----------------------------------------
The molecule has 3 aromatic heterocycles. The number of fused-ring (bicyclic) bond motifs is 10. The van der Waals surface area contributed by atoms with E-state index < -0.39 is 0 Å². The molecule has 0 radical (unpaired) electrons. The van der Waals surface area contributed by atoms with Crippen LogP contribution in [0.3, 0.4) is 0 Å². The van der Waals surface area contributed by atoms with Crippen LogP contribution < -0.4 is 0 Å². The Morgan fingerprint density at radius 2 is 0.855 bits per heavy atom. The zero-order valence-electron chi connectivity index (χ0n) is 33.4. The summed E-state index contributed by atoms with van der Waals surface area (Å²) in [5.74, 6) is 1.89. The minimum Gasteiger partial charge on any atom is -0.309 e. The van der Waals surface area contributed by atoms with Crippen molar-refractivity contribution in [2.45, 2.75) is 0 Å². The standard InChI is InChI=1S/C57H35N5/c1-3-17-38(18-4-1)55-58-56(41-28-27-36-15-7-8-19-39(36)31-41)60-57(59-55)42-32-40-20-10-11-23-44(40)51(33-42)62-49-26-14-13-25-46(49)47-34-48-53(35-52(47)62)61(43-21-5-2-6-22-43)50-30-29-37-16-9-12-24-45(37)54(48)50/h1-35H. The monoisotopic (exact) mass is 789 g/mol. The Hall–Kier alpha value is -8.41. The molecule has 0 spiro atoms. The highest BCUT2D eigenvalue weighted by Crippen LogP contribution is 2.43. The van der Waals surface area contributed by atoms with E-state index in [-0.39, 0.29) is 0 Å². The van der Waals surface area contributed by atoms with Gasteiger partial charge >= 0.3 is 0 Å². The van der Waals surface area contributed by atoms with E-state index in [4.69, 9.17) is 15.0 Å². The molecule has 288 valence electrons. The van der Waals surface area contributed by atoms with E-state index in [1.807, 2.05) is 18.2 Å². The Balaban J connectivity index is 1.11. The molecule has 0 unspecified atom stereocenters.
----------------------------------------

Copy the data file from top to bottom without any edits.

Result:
The molecule has 3 aromatic heterocycles. The number of fused-ring (bicyclic) bond motifs is 10. The van der Waals surface area contributed by atoms with E-state index < -0.39 is 0 Å². The molecule has 0 radical (unpaired) electrons. The van der Waals surface area contributed by atoms with Crippen LogP contribution in [0.3, 0.4) is 0 Å². The van der Waals surface area contributed by atoms with Crippen LogP contribution < -0.4 is 0 Å². The Morgan fingerprint density at radius 2 is 0.855 bits per heavy atom. The zero-order valence-electron chi connectivity index (χ0n) is 33.4. The summed E-state index contributed by atoms with van der Waals surface area (Å²) in [5.74, 6) is 1.89. The minimum Gasteiger partial charge on any atom is -0.309 e. The van der Waals surface area contributed by atoms with Crippen molar-refractivity contribution in [2.45, 2.75) is 0 Å². The standard InChI is InChI=1S/C57H35N5/c1-3-17-38(18-4-1)55-58-56(41-28-27-36-15-7-8-19-39(36)31-41)60-57(59-55)42-32-40-20-10-11-23-44(40)51(33-42)62-49-26-14-13-25-46(49)47-34-48-53(35-52(47)62)61(43-21-5-2-6-22-43)50-30-29-37-16-9-12-24-45(37)54(48)50/h1-35H. The monoisotopic (exact) mass is 789 g/mol. The Hall–Kier alpha value is -8.41. The molecule has 0 spiro atoms. The highest BCUT2D eigenvalue weighted by Crippen LogP contribution is 2.43. The van der Waals surface area contributed by atoms with E-state index in [-0.39, 0.29) is 0 Å². The van der Waals surface area contributed by atoms with Gasteiger partial charge >= 0.3 is 0 Å². The van der Waals surface area contributed by atoms with E-state index in [4.69, 9.17) is 15.0 Å². The molecule has 288 valence electrons. The van der Waals surface area contributed by atoms with E-state index in [1.807, 2.05) is 18.2 Å². The Balaban J connectivity index is 1.11. The molecule has 0 unspecified atom stereocenters.